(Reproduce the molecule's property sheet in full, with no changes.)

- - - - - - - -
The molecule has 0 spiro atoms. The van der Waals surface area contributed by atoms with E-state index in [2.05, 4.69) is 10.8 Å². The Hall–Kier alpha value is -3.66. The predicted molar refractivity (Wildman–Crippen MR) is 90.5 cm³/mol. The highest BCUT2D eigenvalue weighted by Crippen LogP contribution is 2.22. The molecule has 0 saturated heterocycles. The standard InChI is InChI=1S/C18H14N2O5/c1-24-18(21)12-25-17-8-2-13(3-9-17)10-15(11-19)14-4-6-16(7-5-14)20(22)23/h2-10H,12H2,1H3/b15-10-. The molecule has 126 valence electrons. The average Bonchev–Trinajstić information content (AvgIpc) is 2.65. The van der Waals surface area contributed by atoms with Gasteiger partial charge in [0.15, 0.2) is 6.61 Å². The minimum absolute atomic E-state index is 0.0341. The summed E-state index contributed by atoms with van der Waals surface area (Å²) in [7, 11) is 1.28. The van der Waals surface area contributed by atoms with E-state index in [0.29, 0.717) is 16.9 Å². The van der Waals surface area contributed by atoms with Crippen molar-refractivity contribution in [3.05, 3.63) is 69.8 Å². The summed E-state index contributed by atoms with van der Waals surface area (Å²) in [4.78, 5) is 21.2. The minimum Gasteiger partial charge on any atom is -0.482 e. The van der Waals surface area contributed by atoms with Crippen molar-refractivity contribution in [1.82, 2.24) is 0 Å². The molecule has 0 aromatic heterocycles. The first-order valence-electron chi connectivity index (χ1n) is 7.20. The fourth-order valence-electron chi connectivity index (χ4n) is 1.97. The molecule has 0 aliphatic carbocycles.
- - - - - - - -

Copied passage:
The molecule has 0 spiro atoms. The van der Waals surface area contributed by atoms with E-state index in [2.05, 4.69) is 10.8 Å². The Hall–Kier alpha value is -3.66. The predicted molar refractivity (Wildman–Crippen MR) is 90.5 cm³/mol. The highest BCUT2D eigenvalue weighted by Crippen LogP contribution is 2.22. The molecule has 0 saturated heterocycles. The standard InChI is InChI=1S/C18H14N2O5/c1-24-18(21)12-25-17-8-2-13(3-9-17)10-15(11-19)14-4-6-16(7-5-14)20(22)23/h2-10H,12H2,1H3/b15-10-. The molecule has 126 valence electrons. The average Bonchev–Trinajstić information content (AvgIpc) is 2.65. The van der Waals surface area contributed by atoms with Gasteiger partial charge in [0.15, 0.2) is 6.61 Å². The minimum absolute atomic E-state index is 0.0341. The summed E-state index contributed by atoms with van der Waals surface area (Å²) in [7, 11) is 1.28. The van der Waals surface area contributed by atoms with E-state index in [0.29, 0.717) is 16.9 Å². The van der Waals surface area contributed by atoms with Crippen molar-refractivity contribution in [3.05, 3.63) is 69.8 Å². The summed E-state index contributed by atoms with van der Waals surface area (Å²) in [4.78, 5) is 21.2. The minimum Gasteiger partial charge on any atom is -0.482 e. The van der Waals surface area contributed by atoms with Crippen molar-refractivity contribution in [1.82, 2.24) is 0 Å². The molecule has 0 aromatic heterocycles. The first-order valence-electron chi connectivity index (χ1n) is 7.20. The fourth-order valence-electron chi connectivity index (χ4n) is 1.97. The molecule has 0 aliphatic carbocycles.